From Chris Stapleton's breakout performance and Reba's red dress to viral skits by Brad Paisley and Carrie Underwood and a visit by a sitting U.S President, the Country Music Association's annual CMA Awards have never been short on milestone moments. As the CMAs mark their 50th anniversary with a grand spectacle on Wednesday, November 2nd, on ABC, we look back at some of the most unforgettable memories in the show's long history.
Merle Haggard was named Entertainer of the Year at the 1970 CMA Awards.
Shania Twain won Entertainer of the Year at the 1999 CMAs, as well as the special International Artist Achievement Award.
Patty Loveless and George Jones share the stage at the 1997 CMA Awards.
Hank Williams Jr. won his first Entertainer of the Year honor at the 1987 ceremonies.
Linda Ronstadt, Emmylou Harris and Dolly Parton performed a selection from their acclaimed Trio album – which was recently reissued as a deluxe edition – in 1986.
Tim McGraw collected the Album of the Year honor for Everywhere at the 1998 CMA Awards.
Charlie Rich infamously set fire to the envelope after announcing John Denver as the Entertainer of the Year at the 1975 CMA Awards.
Sugarland – Kristian Bush and Jennifer Nettles – began their five-year run as Vocal Duo of the Year winners in 2007.
Charley Pride won multiple CMA Awards in 1971, including Male Vocalist of the Year and Entertainer of the Year – the only black artist to ever win the CMA's top honor.
Taylor Swift was overcome with emotion when she received the 2009 Entertainer of the Year trophy.
In 1991, President George Bush (shown here with Reba McEntire) became the only sitting president to ever attend the CMA Awards.
An august quartet of k.d. lang, Brenda Lee, Loretta Lynn and Kitty Wells performed the "Honky Tonk Angels Medley" at the 1988 CMAs.
Tammy Wynette was named Female Vocalist of the Year at the 1969 CMA Awards, the second of her three consecutive Female Vocalist victories.
Mary Chapin Carpenter sang her song "Shut Up and Kiss Me" at the 1994 CMAs, with a surprise cameo by Little Richard.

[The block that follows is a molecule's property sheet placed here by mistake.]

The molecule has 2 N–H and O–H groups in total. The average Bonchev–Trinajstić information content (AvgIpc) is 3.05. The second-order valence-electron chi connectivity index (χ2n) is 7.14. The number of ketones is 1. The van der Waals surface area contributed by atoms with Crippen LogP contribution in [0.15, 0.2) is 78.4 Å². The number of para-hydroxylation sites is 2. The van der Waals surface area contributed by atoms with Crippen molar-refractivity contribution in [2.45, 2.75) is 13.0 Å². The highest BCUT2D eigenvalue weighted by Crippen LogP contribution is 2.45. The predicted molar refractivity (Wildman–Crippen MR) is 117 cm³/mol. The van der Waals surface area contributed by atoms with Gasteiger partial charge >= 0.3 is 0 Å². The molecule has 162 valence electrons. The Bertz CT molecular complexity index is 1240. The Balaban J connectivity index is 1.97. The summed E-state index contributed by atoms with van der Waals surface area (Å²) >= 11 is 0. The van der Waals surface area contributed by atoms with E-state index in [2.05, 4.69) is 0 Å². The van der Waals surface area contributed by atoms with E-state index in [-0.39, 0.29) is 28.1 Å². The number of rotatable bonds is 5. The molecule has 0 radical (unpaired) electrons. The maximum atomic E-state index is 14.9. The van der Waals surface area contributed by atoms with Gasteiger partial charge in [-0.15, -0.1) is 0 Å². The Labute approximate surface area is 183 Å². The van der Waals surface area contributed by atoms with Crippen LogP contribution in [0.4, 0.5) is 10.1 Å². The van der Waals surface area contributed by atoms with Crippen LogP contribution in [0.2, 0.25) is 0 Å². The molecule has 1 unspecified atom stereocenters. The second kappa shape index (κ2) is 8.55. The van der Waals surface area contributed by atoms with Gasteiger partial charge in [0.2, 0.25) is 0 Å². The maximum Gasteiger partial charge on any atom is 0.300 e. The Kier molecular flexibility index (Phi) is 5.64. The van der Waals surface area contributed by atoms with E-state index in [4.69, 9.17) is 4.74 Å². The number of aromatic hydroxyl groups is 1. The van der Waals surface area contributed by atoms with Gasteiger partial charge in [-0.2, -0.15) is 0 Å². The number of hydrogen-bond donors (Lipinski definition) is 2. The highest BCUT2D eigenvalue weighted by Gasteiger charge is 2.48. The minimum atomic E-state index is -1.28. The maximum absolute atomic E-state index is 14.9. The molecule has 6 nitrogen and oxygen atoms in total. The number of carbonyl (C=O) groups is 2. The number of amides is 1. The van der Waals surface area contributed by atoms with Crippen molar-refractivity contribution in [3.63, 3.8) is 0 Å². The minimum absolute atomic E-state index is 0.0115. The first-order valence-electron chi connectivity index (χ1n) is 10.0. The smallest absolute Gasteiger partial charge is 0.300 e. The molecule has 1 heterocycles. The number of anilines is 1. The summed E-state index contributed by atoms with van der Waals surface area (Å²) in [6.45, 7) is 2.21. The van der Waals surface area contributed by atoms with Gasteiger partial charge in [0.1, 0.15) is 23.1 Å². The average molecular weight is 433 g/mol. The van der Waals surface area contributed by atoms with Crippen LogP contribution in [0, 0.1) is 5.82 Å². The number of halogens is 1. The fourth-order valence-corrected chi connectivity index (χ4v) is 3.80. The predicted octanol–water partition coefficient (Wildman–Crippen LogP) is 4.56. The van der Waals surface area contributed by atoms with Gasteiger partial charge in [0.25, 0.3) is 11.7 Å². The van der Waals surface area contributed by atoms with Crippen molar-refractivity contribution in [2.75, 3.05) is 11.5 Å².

With their victory in 2000, the Dixie Chicks became the first all-female group to win Entertainer of the Year.
Johnny Cash won Entertainer of the Year and Album of the Year at the CMA Awards in 1969.
Billy Ray Cyrus' "Achy Breaky Heart" took the world by storm, winning the CMA Award for Single of the Year in 1992.
The 1991 CMA Awards witnessed the arrival of a major force in country, as Garth Brooks won Entertainer, Male Vocalist, Album (No Fences) and Single of the Year ("Friends in Low Places").
George Strait won his first Entertainer of the Year honor at the 1989 CMA Awards.
In 1972, Loretta Lynn became the first woman to win the CMA Entertainer of the Year honor. The most recent? Taylor Swift in 2011.
Brooks & Dunn became the first duo to win the CMA Award for Entertainer of the Year in 1996.
Randy Travis won the CMA Horizon Award in 1986.
Mother and daughter duo the Judds – Naomi and Wynonna – received the Horizon Award in 1984.
Kris Kristofferson, Willie Nelson, Johnny Cash and Merle Haggard appeared together on the 1985 CMA Awards, during which Nelson was honored with a star-studded medley of his songs.
John Anderson took home a pair of CMA Awards in 1983, including Single of the Year for "Swingin'."
New Artist of the Year Kacey Musgraves celebrates her win in 2013.
Keith Urban collected his first-ever Entertainer of the Year trophy at the 2005 CMAs.
Then-couple Miranda Lambert and Blake Shelton were the respective winners of Female and Male Vocalist of the Year in 2014.
Barbara Mandrell was named Entertainer of the Year in both 1980 and '81, making her the first back-to-back winner in the category.
Vince Gill stepped into his long-running role as CMAs host for the first time in 1992, co-hosting with Reba McEntire.
Glen Campbell performed with the artists he inspired, from Brad Paisley to Keith Urban, during a special salute in 2011.